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The Birdcage Mines, Le Pelerin

The Birdcage at Ploegsteert Wood, the Germans called it Ducksbill, was the location of some of the earliest mining with 174 Tunnelling Company blowing two mines beneath the German lines in June 1915. 174 TC was relieved by 171 TC and towards the end of 1915 they began the work of sinking two shafts as part of the deep mine offensive, originally planned for 1916.

Linesman map showing the British trench at right angles from were shaft M1 was sunk. The German trenches known as the Birdcage. Earlier mining activity is also shown.

Near the northeast corner of the wood at Trench 121 was formed a right angle, and it was immediately behind the elbow that they sank shaft M.I and by early January 1916 they had sunk the shaft to a depth of 84 feet through the stiff blue clay. They then started the drive towards the objective of Le Pelerin. When they had gone some 100 yards, they heard the sound of the Germans working in a gallery above them. Work was suspended for a while and when it resumed they took the precaution of branching to the right and created a protective gallery to prevent the shaft being outflanked. This gallery inclined up to 60 feet below the surface to act as an intermediate level and then as soon as it had gone a few yards a chamber was cut and the objective was soon reached.

A few days after commencing M.I they began to sink a second shaft M.3 also in trench 121 the two shafts were connected by a drive and later they sank a third shaft further back M.4 and this was connected to M.I and M.3. By April 1916 the drive from shaft M.3 had reached its objective.

During the mining operations the 11th Battalion Royal Scots were in the line at Ploegsteert Wood, until the end of May 1916. They occupied the trenches at Le Gheer opposite the ‘Birdcage’. Much of their time was spent on improving the trenches, the Regimental history records that: ’ the men flattered themselves that as a result of their efforts their trenches were the best in France.’ They also assisted the tunnellers and during this time Private David Lamond, DCM, a Falkirk District man from Avonbridge, was killed by a sniper. He is buried in Rifle House cemetery within Ploegsteert Wood.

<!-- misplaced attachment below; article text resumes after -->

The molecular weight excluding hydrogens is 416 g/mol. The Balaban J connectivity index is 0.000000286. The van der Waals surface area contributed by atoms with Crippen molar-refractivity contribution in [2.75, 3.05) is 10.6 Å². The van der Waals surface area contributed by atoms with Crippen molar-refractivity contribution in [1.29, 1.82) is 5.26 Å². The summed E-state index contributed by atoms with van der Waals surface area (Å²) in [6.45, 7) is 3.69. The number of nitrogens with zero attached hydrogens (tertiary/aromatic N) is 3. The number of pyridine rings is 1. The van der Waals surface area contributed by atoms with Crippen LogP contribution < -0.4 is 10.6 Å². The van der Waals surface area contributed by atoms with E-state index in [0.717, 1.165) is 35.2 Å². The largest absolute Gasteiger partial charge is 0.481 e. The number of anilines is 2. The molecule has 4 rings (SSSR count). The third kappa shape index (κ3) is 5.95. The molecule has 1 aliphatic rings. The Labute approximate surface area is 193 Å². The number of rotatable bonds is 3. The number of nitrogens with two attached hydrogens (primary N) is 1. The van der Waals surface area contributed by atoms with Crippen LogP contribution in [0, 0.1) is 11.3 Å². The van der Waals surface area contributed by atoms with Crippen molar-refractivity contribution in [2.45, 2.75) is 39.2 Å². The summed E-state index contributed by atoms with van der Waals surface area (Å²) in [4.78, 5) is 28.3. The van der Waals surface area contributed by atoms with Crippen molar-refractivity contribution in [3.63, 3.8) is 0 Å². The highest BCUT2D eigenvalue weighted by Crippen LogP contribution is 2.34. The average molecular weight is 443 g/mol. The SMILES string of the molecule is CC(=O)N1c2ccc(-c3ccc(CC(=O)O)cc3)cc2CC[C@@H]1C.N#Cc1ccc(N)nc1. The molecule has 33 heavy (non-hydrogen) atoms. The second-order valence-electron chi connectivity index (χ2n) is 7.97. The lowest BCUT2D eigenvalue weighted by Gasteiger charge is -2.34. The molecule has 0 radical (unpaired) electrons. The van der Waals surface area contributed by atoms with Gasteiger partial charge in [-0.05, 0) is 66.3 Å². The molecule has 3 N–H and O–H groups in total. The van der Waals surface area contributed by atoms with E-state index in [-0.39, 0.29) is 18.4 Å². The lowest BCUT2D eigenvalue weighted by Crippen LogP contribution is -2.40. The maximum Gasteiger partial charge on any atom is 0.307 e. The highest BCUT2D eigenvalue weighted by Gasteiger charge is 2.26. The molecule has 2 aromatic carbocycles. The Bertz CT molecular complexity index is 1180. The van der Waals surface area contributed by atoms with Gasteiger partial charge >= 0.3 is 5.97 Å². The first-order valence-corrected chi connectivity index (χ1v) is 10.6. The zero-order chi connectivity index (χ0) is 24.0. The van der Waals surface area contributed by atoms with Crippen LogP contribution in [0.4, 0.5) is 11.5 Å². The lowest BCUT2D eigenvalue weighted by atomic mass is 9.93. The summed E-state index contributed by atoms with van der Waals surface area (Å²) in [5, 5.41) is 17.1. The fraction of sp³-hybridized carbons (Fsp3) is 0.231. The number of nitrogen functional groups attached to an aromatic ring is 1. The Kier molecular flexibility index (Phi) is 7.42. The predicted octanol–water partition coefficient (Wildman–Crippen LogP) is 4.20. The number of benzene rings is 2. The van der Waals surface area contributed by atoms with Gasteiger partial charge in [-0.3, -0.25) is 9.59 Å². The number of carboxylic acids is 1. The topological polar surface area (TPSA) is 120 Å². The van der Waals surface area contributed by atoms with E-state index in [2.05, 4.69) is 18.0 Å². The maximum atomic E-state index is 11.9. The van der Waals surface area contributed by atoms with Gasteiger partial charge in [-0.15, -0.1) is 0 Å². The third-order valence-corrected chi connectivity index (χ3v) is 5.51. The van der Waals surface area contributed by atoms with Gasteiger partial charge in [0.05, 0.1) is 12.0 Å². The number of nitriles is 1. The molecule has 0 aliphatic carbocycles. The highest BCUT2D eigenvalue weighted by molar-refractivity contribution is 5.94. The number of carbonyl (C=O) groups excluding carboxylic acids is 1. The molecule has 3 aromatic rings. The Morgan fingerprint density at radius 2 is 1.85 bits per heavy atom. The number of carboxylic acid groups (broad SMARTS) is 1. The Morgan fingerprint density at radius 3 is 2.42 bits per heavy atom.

The four mines, at the ‘Birdcage’ were left dormant. The British GHQ had decided that German reserves would be closer to the craters and therefore would be in a position to fortify them before the British infantry could get forward. It was decided to keep them charged for possible use in later operations.

After the British attack, Lieutenant B C Hall, 3rd Canadian Tunnelling Company wrote about his inspection of the dormant mines: ‘I then had to go and inspect the other mines which weren’t blown and send a report down as to whether the leads were alright and so on. The leads were alright but the tunnels were hour-glassing (the shaft lining had been fractured and sand was filling the chambers) – all the timbers were broken.’ The British had intended excavating the mine charges and removing the fifty-five tonnes of ammonal explosive after the war but after the German advance of April 1918, the precise location of the charges was lost and they were eventually abandoned.

Australian War Memorial H15258. This was possibly erected on the site of the abandoned mines.

On the 17 July 1955, the Number 3 Birdcage mine exploded, some thirty-eight years after the charge had been laid. A massive burst of energy from a lightning strike had struck one of the armoured firing leads and blew the charge. It left a huge crater, today filled in and there is a slight depression in the ground to mark the location. No one was harmed. It is a reminder that the detonators are still highly dangerous however, what was surprising was that the ammonal had survived as this was an explosive that was prone to degradation in damp conditions (the tunnels had flooded).

Le Pelerin today. The field to the left of pole is where the 1955 mine exploded. Authors image.

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